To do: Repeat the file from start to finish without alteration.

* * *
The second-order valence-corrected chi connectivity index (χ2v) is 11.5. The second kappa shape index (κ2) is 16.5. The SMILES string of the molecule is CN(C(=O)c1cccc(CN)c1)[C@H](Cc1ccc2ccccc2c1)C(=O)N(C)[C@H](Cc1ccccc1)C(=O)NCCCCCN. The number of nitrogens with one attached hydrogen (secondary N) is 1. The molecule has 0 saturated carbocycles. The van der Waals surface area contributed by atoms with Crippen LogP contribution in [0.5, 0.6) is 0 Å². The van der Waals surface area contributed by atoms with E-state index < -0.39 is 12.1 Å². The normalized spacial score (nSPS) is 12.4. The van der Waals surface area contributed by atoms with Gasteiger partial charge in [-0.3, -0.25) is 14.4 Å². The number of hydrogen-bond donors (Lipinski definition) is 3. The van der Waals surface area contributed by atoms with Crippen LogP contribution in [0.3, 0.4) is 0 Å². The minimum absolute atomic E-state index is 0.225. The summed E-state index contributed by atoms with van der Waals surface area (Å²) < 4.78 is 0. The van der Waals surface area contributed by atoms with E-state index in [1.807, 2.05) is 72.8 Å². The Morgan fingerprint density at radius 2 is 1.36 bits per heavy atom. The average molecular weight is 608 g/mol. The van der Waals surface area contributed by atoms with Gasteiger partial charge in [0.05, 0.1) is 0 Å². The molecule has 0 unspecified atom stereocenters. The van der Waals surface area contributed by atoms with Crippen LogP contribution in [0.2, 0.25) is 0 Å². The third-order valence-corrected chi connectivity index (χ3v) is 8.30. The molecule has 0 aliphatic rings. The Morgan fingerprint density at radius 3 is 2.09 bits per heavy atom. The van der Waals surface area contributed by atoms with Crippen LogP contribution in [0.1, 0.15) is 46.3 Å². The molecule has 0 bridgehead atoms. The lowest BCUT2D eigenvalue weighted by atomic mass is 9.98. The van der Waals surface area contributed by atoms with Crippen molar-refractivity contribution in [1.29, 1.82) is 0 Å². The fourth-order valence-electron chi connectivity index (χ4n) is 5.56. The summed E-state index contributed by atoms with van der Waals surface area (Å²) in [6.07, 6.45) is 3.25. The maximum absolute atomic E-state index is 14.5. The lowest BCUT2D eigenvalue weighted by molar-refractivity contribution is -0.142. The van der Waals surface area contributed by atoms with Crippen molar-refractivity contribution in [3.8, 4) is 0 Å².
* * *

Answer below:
The second-order valence-corrected chi connectivity index (χ2v) is 11.5. The second kappa shape index (κ2) is 16.5. The SMILES string of the molecule is CN(C(=O)c1cccc(CN)c1)[C@H](Cc1ccc2ccccc2c1)C(=O)N(C)[C@H](Cc1ccccc1)C(=O)NCCCCCN. The number of nitrogens with one attached hydrogen (secondary N) is 1. The molecule has 0 saturated carbocycles. The van der Waals surface area contributed by atoms with Crippen LogP contribution in [0.5, 0.6) is 0 Å². The van der Waals surface area contributed by atoms with E-state index < -0.39 is 12.1 Å². The normalized spacial score (nSPS) is 12.4. The van der Waals surface area contributed by atoms with Gasteiger partial charge in [-0.3, -0.25) is 14.4 Å². The number of hydrogen-bond donors (Lipinski definition) is 3. The van der Waals surface area contributed by atoms with Crippen LogP contribution in [0.3, 0.4) is 0 Å². The minimum absolute atomic E-state index is 0.225. The summed E-state index contributed by atoms with van der Waals surface area (Å²) < 4.78 is 0. The van der Waals surface area contributed by atoms with E-state index in [1.807, 2.05) is 72.8 Å². The Morgan fingerprint density at radius 2 is 1.36 bits per heavy atom. The average molecular weight is 608 g/mol. The van der Waals surface area contributed by atoms with Gasteiger partial charge in [0.05, 0.1) is 0 Å². The molecule has 0 unspecified atom stereocenters. The van der Waals surface area contributed by atoms with Crippen LogP contribution in [0.2, 0.25) is 0 Å². The third-order valence-corrected chi connectivity index (χ3v) is 8.30. The molecule has 0 aliphatic rings. The Morgan fingerprint density at radius 3 is 2.09 bits per heavy atom. The van der Waals surface area contributed by atoms with Crippen LogP contribution in [0.1, 0.15) is 46.3 Å². The molecule has 0 bridgehead atoms. The lowest BCUT2D eigenvalue weighted by atomic mass is 9.98. The van der Waals surface area contributed by atoms with Crippen molar-refractivity contribution in [1.29, 1.82) is 0 Å². The fourth-order valence-electron chi connectivity index (χ4n) is 5.56. The summed E-state index contributed by atoms with van der Waals surface area (Å²) in [6.07, 6.45) is 3.25. The maximum absolute atomic E-state index is 14.5. The lowest BCUT2D eigenvalue weighted by molar-refractivity contribution is -0.142. The van der Waals surface area contributed by atoms with Crippen molar-refractivity contribution in [3.8, 4) is 0 Å².